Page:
Albert Einstein said,
“Try and penetrate with our limited means the secrets of nature and you will find that, behind all the discernible laws and connections, there remains something subtle, intangible and inexplicable. Veneration for this force beyond anything that we can comprehend is my religion. To that extent, in fact, I am religious.”
Religions are projections of our self image onto the subtle, intangible and inexplicable nature of the universe, to which he refers. They are anthropomorphic forms of explaining the seemingly unexplainable. They are arrogant attempts to compare ourselves to a creator, claiming our connection to it because we are made in its image. What have these attempts done for us?
Jon Stewart had the best answer when he said, “Religion is what gives people hope in a world torn apart by religion.” Yet this whole human endeavor could have merit as long as we keep a key point in mind: Our attempts are simply that, attempts. They are not certainty!
Kurt Gödel, Austrian logician, mathematician and philosopher, gave us his incompleteness theorems, which showed that a consistent system cannot prove the axioms constituting the system. Therefore, there is a difference between what is provable within the system and what may be true apart from it.
What we have as a species is a plethora of these systems based on theory-dependent models of reality. All of our knowledge is limited to human theories.
Religions, correspondingly, are theory dependent models that have many internal contradictions. We cannot call them consistent systems. We can only call them theory-dependent models that cannot prove their own axioms or completely explain what may be true. In simple terms, a logical proof in any system is not necessarily evidence of truth.
Generally speaking, we do not question the logic, which shapes our thinking. We come to conclusions based on unexamined premises embedded in this logic and assume it explains the world around us. We are like fish in water—we live in our logic, unaware of its existence.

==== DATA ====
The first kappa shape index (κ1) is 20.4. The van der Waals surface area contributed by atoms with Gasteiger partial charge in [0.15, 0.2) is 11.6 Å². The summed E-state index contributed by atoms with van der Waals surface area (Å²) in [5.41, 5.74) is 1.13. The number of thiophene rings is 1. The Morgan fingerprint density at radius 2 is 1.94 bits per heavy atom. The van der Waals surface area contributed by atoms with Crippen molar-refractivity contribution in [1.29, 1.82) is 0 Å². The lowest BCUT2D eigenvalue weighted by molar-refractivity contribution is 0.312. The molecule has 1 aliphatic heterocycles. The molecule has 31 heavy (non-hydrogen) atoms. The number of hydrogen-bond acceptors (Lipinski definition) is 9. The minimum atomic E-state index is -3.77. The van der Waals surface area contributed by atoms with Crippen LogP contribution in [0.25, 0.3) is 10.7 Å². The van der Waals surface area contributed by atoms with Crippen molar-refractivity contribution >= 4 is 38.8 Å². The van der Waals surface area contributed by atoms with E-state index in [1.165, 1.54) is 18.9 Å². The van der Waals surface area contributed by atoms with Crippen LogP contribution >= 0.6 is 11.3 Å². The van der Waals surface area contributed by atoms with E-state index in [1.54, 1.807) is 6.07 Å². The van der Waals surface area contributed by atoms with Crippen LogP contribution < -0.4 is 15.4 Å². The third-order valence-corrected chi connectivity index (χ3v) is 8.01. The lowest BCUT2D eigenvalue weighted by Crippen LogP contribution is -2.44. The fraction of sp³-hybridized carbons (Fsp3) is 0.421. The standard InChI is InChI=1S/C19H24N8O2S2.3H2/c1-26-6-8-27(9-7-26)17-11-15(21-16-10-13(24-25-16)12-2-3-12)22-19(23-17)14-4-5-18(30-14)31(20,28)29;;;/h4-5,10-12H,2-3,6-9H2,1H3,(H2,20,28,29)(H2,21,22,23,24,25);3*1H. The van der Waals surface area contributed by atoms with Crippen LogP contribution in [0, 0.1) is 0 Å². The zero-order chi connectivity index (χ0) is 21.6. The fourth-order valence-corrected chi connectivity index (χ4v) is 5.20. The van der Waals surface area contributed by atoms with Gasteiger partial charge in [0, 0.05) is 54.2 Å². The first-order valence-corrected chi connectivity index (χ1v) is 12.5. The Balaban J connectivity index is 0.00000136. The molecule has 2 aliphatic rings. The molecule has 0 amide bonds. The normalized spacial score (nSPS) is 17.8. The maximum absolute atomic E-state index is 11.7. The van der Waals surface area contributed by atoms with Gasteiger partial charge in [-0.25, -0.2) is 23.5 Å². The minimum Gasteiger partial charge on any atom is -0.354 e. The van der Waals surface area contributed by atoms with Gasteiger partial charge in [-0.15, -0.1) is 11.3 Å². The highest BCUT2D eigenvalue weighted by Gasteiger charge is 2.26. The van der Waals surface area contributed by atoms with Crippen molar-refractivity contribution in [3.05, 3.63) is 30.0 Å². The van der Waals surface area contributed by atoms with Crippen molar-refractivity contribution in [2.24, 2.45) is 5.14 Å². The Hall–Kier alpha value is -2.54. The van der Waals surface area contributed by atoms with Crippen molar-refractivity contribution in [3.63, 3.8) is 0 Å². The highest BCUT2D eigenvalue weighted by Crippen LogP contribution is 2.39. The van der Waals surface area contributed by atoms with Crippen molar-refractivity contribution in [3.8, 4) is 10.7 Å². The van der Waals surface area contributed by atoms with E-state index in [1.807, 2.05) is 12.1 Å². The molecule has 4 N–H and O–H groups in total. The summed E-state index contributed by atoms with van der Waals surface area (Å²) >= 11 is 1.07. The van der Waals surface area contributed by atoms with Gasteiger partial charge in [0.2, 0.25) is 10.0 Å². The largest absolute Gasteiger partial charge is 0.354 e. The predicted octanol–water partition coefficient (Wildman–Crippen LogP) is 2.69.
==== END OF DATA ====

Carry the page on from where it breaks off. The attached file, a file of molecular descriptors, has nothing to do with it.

We could benefit from deconstructing the beliefs that evolve from our thinking. Why the beliefs? Beliefs are apparent, but are based on deeply embedded unexamined premises in our logic, which—as stated above—are transparent.
Just as a physician examines our vital signs for symptoms of deeper illnesses, we should examine one of the vital signs of our societies: our religious belief systems. That is, if we are to discover the deeper failings of our logic.
In addition to the failure of our logic to provide sufficient evidence for comprehensive explanations, we are also faced with another factor to consider, which is, the core question of epistemology: How do we know what we know? Until we reconcile our epistemologies, we are bound in independent recursive systems of thinking, i.e., religion is one of those recursive systems.
In other words, this significant domain of inquiry is self-referential, meaning it depends on its own axioms to prove its axioms. The works of this important area of human inquiry are contained in our texts. From the earliest to the most recent, our scientific texts contain the empirically derived evidence that make up the whole of scientific knowledge; not our wisdom. For that we look to our philosophies; religions in this case.
Contemporary French philosopher, Jacques Derrida, is credited with the term deconstruct, which means to subject a text to critical analysis.
From philosopher, Richard Rorty,
“Deconstruction generally tries to demonstrate any text is not a discrete whole, but contains several irreconcilable and contradictory meanings; that any text therefore has more than one interpretation; that the text itself links these interpretations inextricably; that the incompatibility of these interpretations is irreducible; and thus that an interpretative reading cannot go beyond a certain point.”
So a final admonition to us all: When arguing for or against religion, don’t be so sure of your positions.
Robert De Filippis